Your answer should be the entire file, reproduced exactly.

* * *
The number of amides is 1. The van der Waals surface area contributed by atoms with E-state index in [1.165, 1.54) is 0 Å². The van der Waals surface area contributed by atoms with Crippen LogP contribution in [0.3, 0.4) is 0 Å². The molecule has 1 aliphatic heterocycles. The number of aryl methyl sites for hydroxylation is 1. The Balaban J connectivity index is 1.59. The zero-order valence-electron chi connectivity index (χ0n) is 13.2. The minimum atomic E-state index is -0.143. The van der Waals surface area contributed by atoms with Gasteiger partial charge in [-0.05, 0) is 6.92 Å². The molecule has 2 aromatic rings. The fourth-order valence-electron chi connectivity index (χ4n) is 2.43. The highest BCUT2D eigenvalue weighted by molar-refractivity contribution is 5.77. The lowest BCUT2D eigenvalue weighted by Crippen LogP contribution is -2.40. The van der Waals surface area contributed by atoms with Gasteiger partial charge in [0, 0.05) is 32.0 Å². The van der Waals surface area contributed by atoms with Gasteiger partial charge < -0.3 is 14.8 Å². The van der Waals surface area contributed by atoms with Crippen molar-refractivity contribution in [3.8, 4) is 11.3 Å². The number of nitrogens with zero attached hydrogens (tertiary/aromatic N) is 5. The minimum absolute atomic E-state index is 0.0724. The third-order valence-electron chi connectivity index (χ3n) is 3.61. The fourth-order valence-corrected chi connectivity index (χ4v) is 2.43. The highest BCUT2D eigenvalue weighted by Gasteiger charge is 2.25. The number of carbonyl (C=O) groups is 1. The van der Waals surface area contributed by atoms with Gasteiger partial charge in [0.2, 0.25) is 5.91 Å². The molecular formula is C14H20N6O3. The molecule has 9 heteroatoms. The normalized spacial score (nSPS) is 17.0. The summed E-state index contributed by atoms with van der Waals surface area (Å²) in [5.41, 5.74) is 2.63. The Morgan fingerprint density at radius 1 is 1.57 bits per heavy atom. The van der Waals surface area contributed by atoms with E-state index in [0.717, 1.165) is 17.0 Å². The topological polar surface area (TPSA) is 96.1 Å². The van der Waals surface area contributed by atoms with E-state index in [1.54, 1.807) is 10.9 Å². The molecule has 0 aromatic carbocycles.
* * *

The number of amides is 1. The van der Waals surface area contributed by atoms with E-state index in [1.165, 1.54) is 0 Å². The van der Waals surface area contributed by atoms with Crippen LogP contribution in [0.3, 0.4) is 0 Å². The molecule has 1 aliphatic heterocycles. The number of aryl methyl sites for hydroxylation is 1. The Balaban J connectivity index is 1.59. The zero-order valence-electron chi connectivity index (χ0n) is 13.2. The minimum atomic E-state index is -0.143. The van der Waals surface area contributed by atoms with Gasteiger partial charge in [-0.05, 0) is 6.92 Å². The molecule has 2 aromatic rings. The fourth-order valence-electron chi connectivity index (χ4n) is 2.43. The highest BCUT2D eigenvalue weighted by molar-refractivity contribution is 5.77. The lowest BCUT2D eigenvalue weighted by Crippen LogP contribution is -2.40. The van der Waals surface area contributed by atoms with Gasteiger partial charge in [0, 0.05) is 32.0 Å². The van der Waals surface area contributed by atoms with Gasteiger partial charge < -0.3 is 14.8 Å². The van der Waals surface area contributed by atoms with Crippen molar-refractivity contribution in [3.8, 4) is 11.3 Å². The number of nitrogens with zero attached hydrogens (tertiary/aromatic N) is 5. The minimum absolute atomic E-state index is 0.0724. The third-order valence-electron chi connectivity index (χ3n) is 3.61. The fourth-order valence-corrected chi connectivity index (χ4v) is 2.43. The highest BCUT2D eigenvalue weighted by Gasteiger charge is 2.25. The number of carbonyl (C=O) groups is 1. The van der Waals surface area contributed by atoms with Gasteiger partial charge in [0.2, 0.25) is 5.91 Å². The molecular formula is C14H20N6O3. The molecule has 9 heteroatoms. The normalized spacial score (nSPS) is 17.0. The summed E-state index contributed by atoms with van der Waals surface area (Å²) in [5.41, 5.74) is 2.63. The Morgan fingerprint density at radius 1 is 1.57 bits per heavy atom. The van der Waals surface area contributed by atoms with E-state index in [0.717, 1.165) is 17.0 Å². The topological polar surface area (TPSA) is 96.1 Å². The van der Waals surface area contributed by atoms with E-state index in [1.54, 1.807) is 10.9 Å². The molecule has 0 aromatic carbocycles.